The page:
The Leadership Conference believes that H.R. 1 is a deeply flawed bill that sets the stage for massive cuts to programs that are critical to communities of color, women, and people with disabilities. We urge you to oppose this appalling tax cut proposal.
Thank you for your consideration. If you have any questions, please contact Emily Chatterjee, Senior Counsel, at (202) 466-3648.
President & CEO
 Cohen, Patricia, “Treasury Nominee Vows No Tax Cut for Rich. Math Says the Opposite.” New York Times. Feb. 9, 2017. <https://www.nytimes.com/2017/02/09/business/economy/mnuchin-rule-tax-cut.html>
 Faler, Brian. “Why corporate tax reform is so messy.” Politicopro.com. May 31, 2017. <https://www.politicopro.com/tax/story/2017/05/tax-reform-messy-157465>
 “The Six Worst Features of Donald Trump’s Tax Plan.” Americans For Tax Fairness. Nov. 28, 2016. <https://americansfortaxfairness.org/the-six-worst-features-of-donald-trumps-tax-plan/>
 Marr, Chuck, Chye-Ching Huang, Arloc Sherman, and Emily Horton. “House Tax Bill’s Child Tax Credit Increase Excludes Thousands of Children in Low-Income Working Families in Every State.” Center on Budget and Policy Priorities. Nov. 9, 2017. <https://www.cbpp.org/research/federal-tax/house-tax-bills-child-tax-credit-increase-excludes-thousands-of-children-in-low>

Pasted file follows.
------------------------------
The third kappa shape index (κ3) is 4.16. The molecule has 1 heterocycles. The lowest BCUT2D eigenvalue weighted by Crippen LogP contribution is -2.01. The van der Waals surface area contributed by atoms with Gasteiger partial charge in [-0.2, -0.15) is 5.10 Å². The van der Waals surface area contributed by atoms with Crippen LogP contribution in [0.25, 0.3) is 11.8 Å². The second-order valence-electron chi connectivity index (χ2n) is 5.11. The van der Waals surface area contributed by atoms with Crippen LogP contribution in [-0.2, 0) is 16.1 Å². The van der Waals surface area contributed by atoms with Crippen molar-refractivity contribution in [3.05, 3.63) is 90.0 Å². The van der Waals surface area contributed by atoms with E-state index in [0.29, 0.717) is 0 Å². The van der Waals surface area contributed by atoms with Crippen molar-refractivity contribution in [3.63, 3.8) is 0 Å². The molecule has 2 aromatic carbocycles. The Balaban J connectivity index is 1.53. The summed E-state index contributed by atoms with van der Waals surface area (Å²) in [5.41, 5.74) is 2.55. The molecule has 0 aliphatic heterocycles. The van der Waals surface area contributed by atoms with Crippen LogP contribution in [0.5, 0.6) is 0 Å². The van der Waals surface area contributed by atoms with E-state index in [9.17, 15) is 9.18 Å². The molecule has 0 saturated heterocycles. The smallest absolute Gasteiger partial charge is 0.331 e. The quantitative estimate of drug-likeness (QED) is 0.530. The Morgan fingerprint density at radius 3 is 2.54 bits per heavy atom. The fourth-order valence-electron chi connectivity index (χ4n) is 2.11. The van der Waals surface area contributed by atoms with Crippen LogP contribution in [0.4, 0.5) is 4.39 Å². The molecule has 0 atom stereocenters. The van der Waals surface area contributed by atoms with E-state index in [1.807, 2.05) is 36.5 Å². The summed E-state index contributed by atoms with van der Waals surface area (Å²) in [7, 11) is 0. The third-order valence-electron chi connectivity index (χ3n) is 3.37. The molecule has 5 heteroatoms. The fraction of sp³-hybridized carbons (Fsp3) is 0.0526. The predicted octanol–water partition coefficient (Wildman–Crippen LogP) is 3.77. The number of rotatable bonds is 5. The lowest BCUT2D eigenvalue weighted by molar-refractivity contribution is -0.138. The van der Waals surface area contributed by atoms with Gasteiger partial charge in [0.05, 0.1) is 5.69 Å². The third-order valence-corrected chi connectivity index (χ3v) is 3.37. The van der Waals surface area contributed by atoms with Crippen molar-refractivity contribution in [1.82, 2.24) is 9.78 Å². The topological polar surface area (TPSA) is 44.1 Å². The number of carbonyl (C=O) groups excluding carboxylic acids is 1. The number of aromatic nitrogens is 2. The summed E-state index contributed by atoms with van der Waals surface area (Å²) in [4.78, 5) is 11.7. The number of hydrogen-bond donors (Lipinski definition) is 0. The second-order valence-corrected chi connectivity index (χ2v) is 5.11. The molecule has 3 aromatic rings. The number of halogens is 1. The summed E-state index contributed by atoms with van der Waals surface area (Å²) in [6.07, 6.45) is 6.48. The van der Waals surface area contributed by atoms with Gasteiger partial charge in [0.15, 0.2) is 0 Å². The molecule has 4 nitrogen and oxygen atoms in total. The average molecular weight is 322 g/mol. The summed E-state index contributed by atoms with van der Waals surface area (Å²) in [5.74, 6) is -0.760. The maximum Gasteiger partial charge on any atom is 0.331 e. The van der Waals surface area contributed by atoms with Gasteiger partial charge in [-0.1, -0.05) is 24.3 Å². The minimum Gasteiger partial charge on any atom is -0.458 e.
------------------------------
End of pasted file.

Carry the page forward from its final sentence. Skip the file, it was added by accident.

Gordon, Claire. “Not a single U.S. county has enough affordable housing.” Fortune.com. June 19, 2015. http://fortune.com/2015/06/19/affordable-housing/
 Poethig, Erika C. “One in four: America’s housing assistance lottery.” Urban Wire: Housing and Housing Finance. May 28, 2014. <https://www.urban.org/urban-wire/one-four-americas-housing-assistance-lottery>
 “Resources on the Johnson Amendment.” Religious Action Center of Reform Judaism. November 14, 2017. <https://rac.org/resources-johnson-amendment>